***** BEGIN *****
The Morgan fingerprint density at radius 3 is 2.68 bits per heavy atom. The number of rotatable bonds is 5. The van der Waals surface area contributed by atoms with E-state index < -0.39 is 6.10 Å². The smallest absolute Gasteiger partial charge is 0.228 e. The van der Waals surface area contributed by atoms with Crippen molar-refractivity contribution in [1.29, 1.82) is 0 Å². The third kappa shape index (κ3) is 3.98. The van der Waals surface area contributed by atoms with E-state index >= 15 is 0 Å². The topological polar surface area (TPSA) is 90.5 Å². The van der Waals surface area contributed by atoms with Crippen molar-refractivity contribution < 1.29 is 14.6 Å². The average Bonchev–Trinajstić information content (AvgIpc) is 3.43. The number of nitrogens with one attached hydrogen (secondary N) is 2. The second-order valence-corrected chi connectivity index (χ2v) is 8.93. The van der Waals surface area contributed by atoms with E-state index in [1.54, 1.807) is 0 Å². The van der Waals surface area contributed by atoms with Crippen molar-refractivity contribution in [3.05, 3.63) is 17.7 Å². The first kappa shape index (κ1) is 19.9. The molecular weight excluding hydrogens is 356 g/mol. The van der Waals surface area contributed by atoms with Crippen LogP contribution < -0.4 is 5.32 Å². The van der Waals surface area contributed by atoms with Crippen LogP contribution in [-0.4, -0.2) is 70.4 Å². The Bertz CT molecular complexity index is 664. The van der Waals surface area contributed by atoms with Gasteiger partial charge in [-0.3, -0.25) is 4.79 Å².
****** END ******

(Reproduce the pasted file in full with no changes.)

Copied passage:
The Morgan fingerprint density at radius 3 is 2.68 bits per heavy atom. The number of rotatable bonds is 5. The van der Waals surface area contributed by atoms with E-state index < -0.39 is 6.10 Å². The smallest absolute Gasteiger partial charge is 0.228 e. The van der Waals surface area contributed by atoms with Crippen molar-refractivity contribution in [1.29, 1.82) is 0 Å². The third kappa shape index (κ3) is 3.98. The van der Waals surface area contributed by atoms with E-state index >= 15 is 0 Å². The topological polar surface area (TPSA) is 90.5 Å². The van der Waals surface area contributed by atoms with Crippen molar-refractivity contribution < 1.29 is 14.6 Å². The average Bonchev–Trinajstić information content (AvgIpc) is 3.43. The number of nitrogens with one attached hydrogen (secondary N) is 2. The second-order valence-corrected chi connectivity index (χ2v) is 8.93. The van der Waals surface area contributed by atoms with E-state index in [1.54, 1.807) is 0 Å². The van der Waals surface area contributed by atoms with Crippen molar-refractivity contribution in [3.05, 3.63) is 17.7 Å². The first kappa shape index (κ1) is 19.9. The molecular weight excluding hydrogens is 356 g/mol. The van der Waals surface area contributed by atoms with Crippen LogP contribution < -0.4 is 5.32 Å². The van der Waals surface area contributed by atoms with Crippen LogP contribution in [-0.4, -0.2) is 70.4 Å². The Bertz CT molecular complexity index is 664. The van der Waals surface area contributed by atoms with Gasteiger partial charge in [-0.3, -0.25) is 4.79 Å².